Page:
President Obama, fresh off a Democratic National Convention in which the turnaround of Michigan's signature auto industry played a central role, heads into the final 2 months of the campaign with the state's voters solidly behind him.
A poll done by EPIC-MRA of Lansing for the Free Press, WXYZ-TV (Channel 7) and other media partners showed Obama with a commanding 10-point lead over Michigan-born-and-raised Mitt Romney, whose chances in the state may have been seriously hurt by last week's Democratic convention in Charlotte.
Democrats made the 2009 rescue of General Motors and Chrysler -- and the jobs it saved nationwide -- a central theme of the convention, with autoworkers, UAW President Bob King and former Michigan Gov. Jennifer Granholm among the speakers.
"When the whole theme for the Democrats is Osama bin Laden is dead and GM is alive ... that's got to help in Michigan and Ohio and a couple other states as well," said EPIC-MRA pollster Bernie Porn.
In EPIC-MRA's last statewide poll, an automated survey taken Aug. 28 before Ann Romney spoke at the Republican National Convention in Tampa, laying out a case for her husband Mitt to be elected, Obama held a slim 49%-46% lead over Romney. In the new poll, conducted from Saturday through Tuesday, Obama led Romney 47% -37%.
EPIC-MRA surveyed 600 likely November voters for the poll which has a margin of error of plus or minus 4 percentage points.
Obama leads among the key bloc of independent voters 36% to 27%, with 37% undecided -- perhaps giving Romney room to improve. But in past EPIC-MRA polls, Romney led among independents, suggesting they may be having second thoughts.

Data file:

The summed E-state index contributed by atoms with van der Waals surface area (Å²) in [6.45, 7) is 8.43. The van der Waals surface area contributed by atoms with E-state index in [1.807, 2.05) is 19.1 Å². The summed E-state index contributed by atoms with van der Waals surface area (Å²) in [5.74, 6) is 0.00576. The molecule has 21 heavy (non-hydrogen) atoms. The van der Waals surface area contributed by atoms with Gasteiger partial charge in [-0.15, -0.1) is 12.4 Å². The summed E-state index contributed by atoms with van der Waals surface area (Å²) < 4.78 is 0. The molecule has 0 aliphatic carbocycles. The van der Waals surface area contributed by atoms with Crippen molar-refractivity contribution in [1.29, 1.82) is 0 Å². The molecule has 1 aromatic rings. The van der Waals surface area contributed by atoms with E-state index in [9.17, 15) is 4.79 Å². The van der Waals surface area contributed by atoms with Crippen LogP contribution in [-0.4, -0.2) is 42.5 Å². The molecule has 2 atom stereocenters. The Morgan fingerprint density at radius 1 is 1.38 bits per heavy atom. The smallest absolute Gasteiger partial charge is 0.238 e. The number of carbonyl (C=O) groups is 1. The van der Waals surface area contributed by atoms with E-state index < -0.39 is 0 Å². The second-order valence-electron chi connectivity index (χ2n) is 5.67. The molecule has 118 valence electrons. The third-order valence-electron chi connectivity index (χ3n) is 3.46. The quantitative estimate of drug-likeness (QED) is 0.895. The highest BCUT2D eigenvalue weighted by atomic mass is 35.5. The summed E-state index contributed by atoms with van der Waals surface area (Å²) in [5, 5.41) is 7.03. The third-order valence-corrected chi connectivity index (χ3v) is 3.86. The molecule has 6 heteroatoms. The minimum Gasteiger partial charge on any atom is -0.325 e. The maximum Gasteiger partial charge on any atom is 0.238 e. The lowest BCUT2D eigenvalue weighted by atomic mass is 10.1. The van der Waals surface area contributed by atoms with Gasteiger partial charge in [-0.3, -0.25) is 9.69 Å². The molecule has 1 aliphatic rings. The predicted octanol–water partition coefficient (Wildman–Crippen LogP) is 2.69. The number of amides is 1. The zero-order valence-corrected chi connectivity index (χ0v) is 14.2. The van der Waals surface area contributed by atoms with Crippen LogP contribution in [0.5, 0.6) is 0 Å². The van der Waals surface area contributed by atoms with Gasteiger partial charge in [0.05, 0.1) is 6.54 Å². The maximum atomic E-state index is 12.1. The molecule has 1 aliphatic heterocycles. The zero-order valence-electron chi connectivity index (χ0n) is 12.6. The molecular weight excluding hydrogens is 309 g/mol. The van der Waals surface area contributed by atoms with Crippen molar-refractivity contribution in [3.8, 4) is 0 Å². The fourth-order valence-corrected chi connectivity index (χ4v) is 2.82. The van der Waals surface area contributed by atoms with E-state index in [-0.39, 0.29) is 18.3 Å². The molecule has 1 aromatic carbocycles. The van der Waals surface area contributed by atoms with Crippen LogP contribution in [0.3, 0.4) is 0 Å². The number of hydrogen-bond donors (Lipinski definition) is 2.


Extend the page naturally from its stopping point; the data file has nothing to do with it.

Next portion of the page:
Obama also led among both men (42%-40%) and women (52%-36%) and there was also sharp break in voter motivation: While 76% of the president's supporters said they were voting for him as opposed to 21% who said they were voting against Romney, only 54% of Romney's supporters were voting specifically for him, while 43% who were voting against Obama.
Obama led in all three metro Detroit counties including Macomb (52%-43%), Oakland (53%-33%) and Wayne (56%-30%). Romney would almost certainly need a stronger showing in both Oakland and Macomb to win Michigan.
While 29% of Obama's supporters credited him for the job he's done on the economy as a major reason for their support, 51% of Romney's supporters said his plan for the economy was driving their support for him.
It wasn't enough for Lauri Schippert, 52, of Roseville, who lost her job as an administrative assistant last December when her employer closed the business. She still believes Obama provides a better plan for the future.
"Obama is the far better choice," she said "He's moving the country in the right direction and the economy has improved. My job search has gotten better in the last couple of months. I've had some interviews and I'm getting some good bites."
The poll results may help explain why conservative groups supporting Romney -- including Americans for Prosperity and American Crossroads -- moved to other swing states with a TV advertising campaign while Michigan was conspicuously absent from the list.
"The dynamics of the race are constantly changing in all of the battleground states," American Crossroads spokesman Nate Hodson said earlier this week. "Right now, that led us to dedicate resources elsewhere, but that doesn't eliminate Michigan."
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